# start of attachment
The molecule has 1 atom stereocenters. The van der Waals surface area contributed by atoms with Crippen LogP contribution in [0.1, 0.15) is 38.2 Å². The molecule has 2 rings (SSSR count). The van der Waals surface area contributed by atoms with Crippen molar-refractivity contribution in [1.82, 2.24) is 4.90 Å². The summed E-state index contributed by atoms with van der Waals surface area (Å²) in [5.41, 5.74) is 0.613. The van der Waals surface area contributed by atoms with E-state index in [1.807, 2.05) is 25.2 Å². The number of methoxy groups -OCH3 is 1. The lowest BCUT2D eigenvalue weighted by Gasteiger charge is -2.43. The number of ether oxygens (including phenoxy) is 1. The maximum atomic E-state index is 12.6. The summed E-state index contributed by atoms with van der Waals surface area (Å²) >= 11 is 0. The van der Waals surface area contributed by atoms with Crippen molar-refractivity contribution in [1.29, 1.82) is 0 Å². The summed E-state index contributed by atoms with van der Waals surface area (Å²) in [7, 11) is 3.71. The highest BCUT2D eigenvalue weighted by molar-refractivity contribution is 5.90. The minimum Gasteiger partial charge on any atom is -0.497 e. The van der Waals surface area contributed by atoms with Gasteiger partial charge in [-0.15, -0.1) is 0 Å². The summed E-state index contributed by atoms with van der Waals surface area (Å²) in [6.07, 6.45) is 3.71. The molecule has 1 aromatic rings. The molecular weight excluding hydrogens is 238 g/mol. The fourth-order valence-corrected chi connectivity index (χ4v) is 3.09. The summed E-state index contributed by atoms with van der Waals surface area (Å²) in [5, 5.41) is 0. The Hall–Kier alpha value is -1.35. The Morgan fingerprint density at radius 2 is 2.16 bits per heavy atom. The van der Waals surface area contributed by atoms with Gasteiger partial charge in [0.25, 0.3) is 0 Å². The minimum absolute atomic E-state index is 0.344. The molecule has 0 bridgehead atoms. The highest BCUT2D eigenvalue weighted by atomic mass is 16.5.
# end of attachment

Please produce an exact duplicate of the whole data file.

The molecule has 1 atom stereocenters. The van der Waals surface area contributed by atoms with Crippen LogP contribution in [0.1, 0.15) is 38.2 Å². The molecule has 2 rings (SSSR count). The van der Waals surface area contributed by atoms with Crippen molar-refractivity contribution in [1.82, 2.24) is 4.90 Å². The summed E-state index contributed by atoms with van der Waals surface area (Å²) in [5.41, 5.74) is 0.613. The van der Waals surface area contributed by atoms with E-state index in [1.807, 2.05) is 25.2 Å². The number of methoxy groups -OCH3 is 1. The lowest BCUT2D eigenvalue weighted by Gasteiger charge is -2.43. The number of ether oxygens (including phenoxy) is 1. The maximum atomic E-state index is 12.6. The summed E-state index contributed by atoms with van der Waals surface area (Å²) >= 11 is 0. The van der Waals surface area contributed by atoms with Crippen molar-refractivity contribution in [1.29, 1.82) is 0 Å². The summed E-state index contributed by atoms with van der Waals surface area (Å²) in [7, 11) is 3.71. The highest BCUT2D eigenvalue weighted by molar-refractivity contribution is 5.90. The minimum Gasteiger partial charge on any atom is -0.497 e. The van der Waals surface area contributed by atoms with Gasteiger partial charge in [-0.15, -0.1) is 0 Å². The summed E-state index contributed by atoms with van der Waals surface area (Å²) in [6.07, 6.45) is 3.71. The molecule has 1 aromatic rings. The molecular weight excluding hydrogens is 238 g/mol. The fourth-order valence-corrected chi connectivity index (χ4v) is 3.09. The summed E-state index contributed by atoms with van der Waals surface area (Å²) in [5, 5.41) is 0. The Hall–Kier alpha value is -1.35. The Morgan fingerprint density at radius 2 is 2.16 bits per heavy atom. The van der Waals surface area contributed by atoms with Gasteiger partial charge in [0.25, 0.3) is 0 Å². The minimum absolute atomic E-state index is 0.344. The molecule has 0 bridgehead atoms. The highest BCUT2D eigenvalue weighted by atomic mass is 16.5.